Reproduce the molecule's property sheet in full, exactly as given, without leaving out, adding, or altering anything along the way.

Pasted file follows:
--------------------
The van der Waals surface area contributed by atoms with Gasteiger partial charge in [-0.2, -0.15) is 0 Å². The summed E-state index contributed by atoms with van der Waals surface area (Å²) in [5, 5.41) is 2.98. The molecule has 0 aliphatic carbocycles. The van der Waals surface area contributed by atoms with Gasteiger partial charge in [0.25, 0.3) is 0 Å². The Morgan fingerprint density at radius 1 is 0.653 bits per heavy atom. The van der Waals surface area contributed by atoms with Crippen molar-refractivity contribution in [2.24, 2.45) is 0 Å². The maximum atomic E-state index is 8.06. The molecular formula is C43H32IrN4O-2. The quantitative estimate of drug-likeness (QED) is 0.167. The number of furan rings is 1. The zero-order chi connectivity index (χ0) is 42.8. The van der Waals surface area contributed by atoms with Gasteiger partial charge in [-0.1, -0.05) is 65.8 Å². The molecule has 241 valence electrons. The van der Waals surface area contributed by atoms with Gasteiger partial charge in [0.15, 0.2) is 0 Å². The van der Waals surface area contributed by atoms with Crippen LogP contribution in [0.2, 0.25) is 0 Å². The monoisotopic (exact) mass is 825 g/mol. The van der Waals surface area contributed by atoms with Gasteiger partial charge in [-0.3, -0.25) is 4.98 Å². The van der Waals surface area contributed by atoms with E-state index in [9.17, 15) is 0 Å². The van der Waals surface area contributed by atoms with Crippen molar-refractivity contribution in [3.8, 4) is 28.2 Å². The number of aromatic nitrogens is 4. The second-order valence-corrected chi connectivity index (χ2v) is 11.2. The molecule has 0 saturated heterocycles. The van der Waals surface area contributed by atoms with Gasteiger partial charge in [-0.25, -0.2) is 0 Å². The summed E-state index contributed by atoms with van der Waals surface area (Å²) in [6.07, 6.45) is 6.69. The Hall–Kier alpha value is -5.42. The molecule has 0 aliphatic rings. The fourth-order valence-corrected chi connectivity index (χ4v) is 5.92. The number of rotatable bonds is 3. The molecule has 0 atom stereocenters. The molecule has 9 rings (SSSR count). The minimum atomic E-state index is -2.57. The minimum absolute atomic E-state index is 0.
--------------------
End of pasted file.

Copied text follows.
The van der Waals surface area contributed by atoms with Gasteiger partial charge in [-0.2, -0.15) is 0 Å². The summed E-state index contributed by atoms with van der Waals surface area (Å²) in [5, 5.41) is 2.98. The molecule has 0 aliphatic carbocycles. The van der Waals surface area contributed by atoms with Gasteiger partial charge in [0.25, 0.3) is 0 Å². The Morgan fingerprint density at radius 1 is 0.653 bits per heavy atom. The van der Waals surface area contributed by atoms with Crippen molar-refractivity contribution in [2.24, 2.45) is 0 Å². The maximum atomic E-state index is 8.06. The molecular formula is C43H32IrN4O-2. The quantitative estimate of drug-likeness (QED) is 0.167. The number of furan rings is 1. The zero-order chi connectivity index (χ0) is 42.8. The van der Waals surface area contributed by atoms with Gasteiger partial charge in [-0.1, -0.05) is 65.8 Å². The molecule has 241 valence electrons. The van der Waals surface area contributed by atoms with Gasteiger partial charge in [0.15, 0.2) is 0 Å². The van der Waals surface area contributed by atoms with Crippen LogP contribution in [0.2, 0.25) is 0 Å². The monoisotopic (exact) mass is 825 g/mol. The van der Waals surface area contributed by atoms with Gasteiger partial charge in [-0.3, -0.25) is 4.98 Å². The van der Waals surface area contributed by atoms with E-state index in [9.17, 15) is 0 Å². The van der Waals surface area contributed by atoms with Crippen molar-refractivity contribution in [3.8, 4) is 28.2 Å². The number of aromatic nitrogens is 4. The second-order valence-corrected chi connectivity index (χ2v) is 11.2. The molecule has 0 saturated heterocycles. The van der Waals surface area contributed by atoms with Gasteiger partial charge in [-0.25, -0.2) is 0 Å². The summed E-state index contributed by atoms with van der Waals surface area (Å²) in [6.07, 6.45) is 6.69. The Hall–Kier alpha value is -5.42. The molecule has 0 aliphatic rings. The fourth-order valence-corrected chi connectivity index (χ4v) is 5.92. The number of rotatable bonds is 3. The molecule has 0 atom stereocenters. The molecule has 9 rings (SSSR count). The minimum atomic E-state index is -2.57. The minimum absolute atomic E-state index is 0.